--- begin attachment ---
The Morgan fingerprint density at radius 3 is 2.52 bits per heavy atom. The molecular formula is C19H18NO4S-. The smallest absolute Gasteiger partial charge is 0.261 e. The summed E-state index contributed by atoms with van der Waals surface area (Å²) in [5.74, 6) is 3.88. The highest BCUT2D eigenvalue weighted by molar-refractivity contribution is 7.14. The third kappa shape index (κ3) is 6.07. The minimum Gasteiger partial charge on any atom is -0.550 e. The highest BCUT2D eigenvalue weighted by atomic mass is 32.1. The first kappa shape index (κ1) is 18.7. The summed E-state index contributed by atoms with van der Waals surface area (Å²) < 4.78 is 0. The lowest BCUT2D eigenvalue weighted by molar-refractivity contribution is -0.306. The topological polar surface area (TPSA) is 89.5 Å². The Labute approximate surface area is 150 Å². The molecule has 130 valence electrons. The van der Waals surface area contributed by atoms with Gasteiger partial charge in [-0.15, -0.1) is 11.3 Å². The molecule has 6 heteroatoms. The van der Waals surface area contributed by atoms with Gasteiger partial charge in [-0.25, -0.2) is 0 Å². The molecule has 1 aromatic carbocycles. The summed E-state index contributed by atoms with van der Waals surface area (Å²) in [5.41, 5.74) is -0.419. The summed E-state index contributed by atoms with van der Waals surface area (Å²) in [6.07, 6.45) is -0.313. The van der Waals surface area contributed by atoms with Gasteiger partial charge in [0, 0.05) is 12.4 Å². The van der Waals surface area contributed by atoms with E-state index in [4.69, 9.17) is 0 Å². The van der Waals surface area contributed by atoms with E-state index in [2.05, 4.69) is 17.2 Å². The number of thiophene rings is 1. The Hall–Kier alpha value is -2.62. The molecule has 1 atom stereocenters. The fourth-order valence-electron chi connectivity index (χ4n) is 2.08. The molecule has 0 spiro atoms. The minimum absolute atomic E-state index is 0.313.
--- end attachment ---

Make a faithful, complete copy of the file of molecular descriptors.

The Morgan fingerprint density at radius 3 is 2.52 bits per heavy atom. The molecular formula is C19H18NO4S-. The smallest absolute Gasteiger partial charge is 0.261 e. The summed E-state index contributed by atoms with van der Waals surface area (Å²) in [5.74, 6) is 3.88. The highest BCUT2D eigenvalue weighted by molar-refractivity contribution is 7.14. The third kappa shape index (κ3) is 6.07. The minimum Gasteiger partial charge on any atom is -0.550 e. The highest BCUT2D eigenvalue weighted by atomic mass is 32.1. The first kappa shape index (κ1) is 18.7. The summed E-state index contributed by atoms with van der Waals surface area (Å²) < 4.78 is 0. The lowest BCUT2D eigenvalue weighted by molar-refractivity contribution is -0.306. The topological polar surface area (TPSA) is 89.5 Å². The Labute approximate surface area is 150 Å². The molecule has 130 valence electrons. The van der Waals surface area contributed by atoms with Gasteiger partial charge in [-0.15, -0.1) is 11.3 Å². The molecule has 6 heteroatoms. The van der Waals surface area contributed by atoms with Gasteiger partial charge in [-0.25, -0.2) is 0 Å². The molecule has 1 aromatic carbocycles. The summed E-state index contributed by atoms with van der Waals surface area (Å²) in [5.41, 5.74) is -0.419. The summed E-state index contributed by atoms with van der Waals surface area (Å²) in [6.07, 6.45) is -0.313. The van der Waals surface area contributed by atoms with Gasteiger partial charge in [0, 0.05) is 12.4 Å². The van der Waals surface area contributed by atoms with E-state index in [4.69, 9.17) is 0 Å². The van der Waals surface area contributed by atoms with E-state index in [2.05, 4.69) is 17.2 Å². The number of thiophene rings is 1. The Hall–Kier alpha value is -2.62. The molecule has 1 atom stereocenters. The fourth-order valence-electron chi connectivity index (χ4n) is 2.08. The molecule has 0 spiro atoms. The minimum absolute atomic E-state index is 0.313.